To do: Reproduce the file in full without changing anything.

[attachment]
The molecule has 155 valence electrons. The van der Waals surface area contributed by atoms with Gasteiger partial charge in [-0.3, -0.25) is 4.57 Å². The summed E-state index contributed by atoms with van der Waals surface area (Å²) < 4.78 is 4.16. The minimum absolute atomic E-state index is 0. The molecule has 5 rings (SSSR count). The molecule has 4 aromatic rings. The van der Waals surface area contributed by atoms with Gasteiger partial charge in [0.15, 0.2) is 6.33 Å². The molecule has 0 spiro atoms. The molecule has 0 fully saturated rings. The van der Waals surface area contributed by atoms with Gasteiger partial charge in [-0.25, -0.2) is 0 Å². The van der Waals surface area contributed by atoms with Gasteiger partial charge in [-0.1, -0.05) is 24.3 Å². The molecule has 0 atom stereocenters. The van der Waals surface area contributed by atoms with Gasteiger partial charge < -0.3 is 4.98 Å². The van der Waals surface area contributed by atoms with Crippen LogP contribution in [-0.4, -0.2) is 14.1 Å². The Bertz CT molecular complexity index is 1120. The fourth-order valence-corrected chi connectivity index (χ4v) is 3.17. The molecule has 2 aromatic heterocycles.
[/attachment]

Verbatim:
The molecule has 155 valence electrons. The van der Waals surface area contributed by atoms with Gasteiger partial charge in [-0.3, -0.25) is 4.57 Å². The summed E-state index contributed by atoms with van der Waals surface area (Å²) < 4.78 is 4.16. The minimum absolute atomic E-state index is 0. The molecule has 5 rings (SSSR count). The molecule has 4 aromatic rings. The van der Waals surface area contributed by atoms with Gasteiger partial charge in [0.15, 0.2) is 6.33 Å². The molecule has 0 spiro atoms. The molecule has 0 fully saturated rings. The van der Waals surface area contributed by atoms with Gasteiger partial charge in [-0.25, -0.2) is 0 Å². The van der Waals surface area contributed by atoms with Gasteiger partial charge in [-0.1, -0.05) is 24.3 Å². The molecule has 0 atom stereocenters. The van der Waals surface area contributed by atoms with Gasteiger partial charge < -0.3 is 4.98 Å². The van der Waals surface area contributed by atoms with Crippen LogP contribution in [-0.4, -0.2) is 14.1 Å². The Bertz CT molecular complexity index is 1120. The fourth-order valence-corrected chi connectivity index (χ4v) is 3.17. The molecule has 2 aromatic heterocycles.